Mobile ad fraud is in the midst of a period of rampant innovation.
That was the takeaway of a recent report from app marketing firm Adjust, which found that the rate of fake app-installs, clicks, attributions and other mobile scams doubled in the past year alone. The company said around 7.3 percent of the 3.4 billion app-installs and 350 billion interactions it monitored in the first quarter of the year showed evidence of fraud.
Adjust’s ad fraud specialist, Andreas Naumann, said the spike was the result of bad actors creating new ways of tricking marketers, giving those fraudsters a leg up in the constant cat-and-mouse fight.
“2017 was the year of innovation and evolution for fraudsters,” Naumann said. “A lot has happened.”
Much of that innovation involves a method of faking app installs called SDK spoofing, in which hackers are able to make it appear as if a download has taken place by breaking into the communication line between developer-side analytics tools and back-end servers. This type of fraud is harder to spot than conventional methods of faking installs because it traces back to real users rather than imaginary ones.
Adjust says SDK spoofing made up about 37 percent of the fraud it found, while click injection accounted for 27 percent, other fake installs 20 percent and click spam 16 percent. In some cases, SDK spoofing ate up as much as 80 percent of a single campaign’s budget. The app categories hardest hit by SDK spoofing are gaming (29 percent), ecommerce (27 percent) and food and drink (17 percent).
Click injection, a scheme in which fraudsters steal credit for app-installs by remotely hijacking a user’s device and clicking an ad immediately after an app is downloaded, has also reached new levels of sophistication, according to Naumann.
This type of fraud, which relies on signals sent between Android apps when a new one is installed, was previously relatively easy to identify. But Naumann said hackers have more recently discovered ways to time the process in such a way that it leaves a less noticeable trace.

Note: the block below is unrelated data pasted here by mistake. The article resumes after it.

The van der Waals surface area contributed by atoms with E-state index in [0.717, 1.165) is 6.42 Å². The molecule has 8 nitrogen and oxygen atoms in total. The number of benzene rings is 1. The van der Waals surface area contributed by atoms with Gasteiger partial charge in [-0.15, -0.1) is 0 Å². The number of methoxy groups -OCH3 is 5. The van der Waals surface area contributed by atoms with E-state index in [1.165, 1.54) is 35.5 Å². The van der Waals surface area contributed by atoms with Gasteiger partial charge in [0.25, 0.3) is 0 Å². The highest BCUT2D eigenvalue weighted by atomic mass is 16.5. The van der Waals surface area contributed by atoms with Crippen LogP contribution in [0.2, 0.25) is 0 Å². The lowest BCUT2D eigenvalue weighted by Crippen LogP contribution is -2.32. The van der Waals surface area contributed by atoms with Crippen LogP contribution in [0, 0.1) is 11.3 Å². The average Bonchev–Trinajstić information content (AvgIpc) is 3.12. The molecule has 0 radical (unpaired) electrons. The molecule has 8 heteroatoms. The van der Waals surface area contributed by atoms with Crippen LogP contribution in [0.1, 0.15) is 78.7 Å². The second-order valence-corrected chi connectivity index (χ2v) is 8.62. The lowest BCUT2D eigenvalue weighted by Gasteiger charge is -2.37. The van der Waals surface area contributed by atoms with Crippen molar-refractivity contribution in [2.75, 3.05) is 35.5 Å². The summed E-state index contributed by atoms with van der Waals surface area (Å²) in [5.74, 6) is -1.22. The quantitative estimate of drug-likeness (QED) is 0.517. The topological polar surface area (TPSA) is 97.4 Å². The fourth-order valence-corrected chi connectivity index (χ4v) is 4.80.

Christopher Farm, co-founder and CEO of mobile marketing firm Tenjin, said fraud tends to be concentrated in more opaque open exchanges. Most of it can be avoided by sticking to smaller private networks that more strictly vet the parties involved. But the problem comes when marketers face pressure to hit sky-high download or engagement targets on a limited budget, he says.
“Once the ability to grow through a specific channel starts to max out, then they might find other ways to grow, and that’s when they start to run into these more fraudulent places,” Farm said. “Let’s say there are 10 premium networks. You are an app developer and you want to get a bunch of installs. Ten networks will definitely suffice for the period of time that you’re growing as a small company… But at some point, you’re going to cap yourself off.”
This scramble gives rise to an environment in which every actor in the ads supply chain except for the companies footing the bills might have an incentive to overlook fraud to keep up the illusion of big numbers. Naumann claims that’s allowed fraudsters to pump their sizeable profits into developing new ways to defraud the system.
“I would say that the fraudsters have earned so much money in the past years—like ridiculous amounts—because nobody took any notice when they found out it was going down,” Naumann said. “They can actually invest tons of money into talent and buying good solutions for the things they want to do.”
Meanwhile, the ever-growing rate of fraud may be starting to take a toll on the industry’s overall growth, according to Maor Sadra, CRO at mobile marketing firm AppLift.
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